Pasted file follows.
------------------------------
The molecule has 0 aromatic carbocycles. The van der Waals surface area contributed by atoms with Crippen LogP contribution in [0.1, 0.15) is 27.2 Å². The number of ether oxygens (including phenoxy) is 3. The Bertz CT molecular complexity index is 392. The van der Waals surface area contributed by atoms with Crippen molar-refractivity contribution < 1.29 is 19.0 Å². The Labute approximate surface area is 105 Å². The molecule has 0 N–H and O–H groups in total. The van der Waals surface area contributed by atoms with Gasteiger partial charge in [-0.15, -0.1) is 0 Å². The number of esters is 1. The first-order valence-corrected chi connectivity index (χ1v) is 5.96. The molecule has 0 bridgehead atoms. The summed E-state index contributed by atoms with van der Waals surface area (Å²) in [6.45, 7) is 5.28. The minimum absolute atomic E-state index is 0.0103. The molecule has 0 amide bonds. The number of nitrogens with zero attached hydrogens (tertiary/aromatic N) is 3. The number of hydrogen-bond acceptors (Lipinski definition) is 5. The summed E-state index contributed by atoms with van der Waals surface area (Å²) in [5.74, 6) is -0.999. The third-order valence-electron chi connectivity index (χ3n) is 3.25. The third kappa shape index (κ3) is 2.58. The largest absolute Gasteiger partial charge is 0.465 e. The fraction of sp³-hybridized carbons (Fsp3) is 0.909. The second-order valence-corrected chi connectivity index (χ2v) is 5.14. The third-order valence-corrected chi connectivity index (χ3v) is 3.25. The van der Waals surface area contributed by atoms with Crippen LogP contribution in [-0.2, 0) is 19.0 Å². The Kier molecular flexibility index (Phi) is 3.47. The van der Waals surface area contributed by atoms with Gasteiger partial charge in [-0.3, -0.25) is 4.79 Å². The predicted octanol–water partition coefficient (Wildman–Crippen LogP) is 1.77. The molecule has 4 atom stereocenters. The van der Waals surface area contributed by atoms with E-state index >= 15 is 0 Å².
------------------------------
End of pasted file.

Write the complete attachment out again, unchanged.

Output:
The molecule has 0 aromatic carbocycles. The van der Waals surface area contributed by atoms with Crippen LogP contribution in [0.1, 0.15) is 27.2 Å². The number of ether oxygens (including phenoxy) is 3. The Bertz CT molecular complexity index is 392. The van der Waals surface area contributed by atoms with Crippen molar-refractivity contribution < 1.29 is 19.0 Å². The Labute approximate surface area is 105 Å². The molecule has 0 N–H and O–H groups in total. The van der Waals surface area contributed by atoms with Gasteiger partial charge in [-0.15, -0.1) is 0 Å². The number of esters is 1. The first-order valence-corrected chi connectivity index (χ1v) is 5.96. The molecule has 0 bridgehead atoms. The summed E-state index contributed by atoms with van der Waals surface area (Å²) in [6.45, 7) is 5.28. The minimum absolute atomic E-state index is 0.0103. The molecule has 0 amide bonds. The number of nitrogens with zero attached hydrogens (tertiary/aromatic N) is 3. The number of hydrogen-bond acceptors (Lipinski definition) is 5. The summed E-state index contributed by atoms with van der Waals surface area (Å²) in [5.74, 6) is -0.999. The third-order valence-electron chi connectivity index (χ3n) is 3.25. The third kappa shape index (κ3) is 2.58. The largest absolute Gasteiger partial charge is 0.465 e. The fraction of sp³-hybridized carbons (Fsp3) is 0.909. The second-order valence-corrected chi connectivity index (χ2v) is 5.14. The third-order valence-corrected chi connectivity index (χ3v) is 3.25. The van der Waals surface area contributed by atoms with Crippen LogP contribution in [-0.2, 0) is 19.0 Å². The Kier molecular flexibility index (Phi) is 3.47. The van der Waals surface area contributed by atoms with Gasteiger partial charge in [-0.3, -0.25) is 4.79 Å². The predicted octanol–water partition coefficient (Wildman–Crippen LogP) is 1.77. The molecule has 4 atom stereocenters. The van der Waals surface area contributed by atoms with E-state index >= 15 is 0 Å².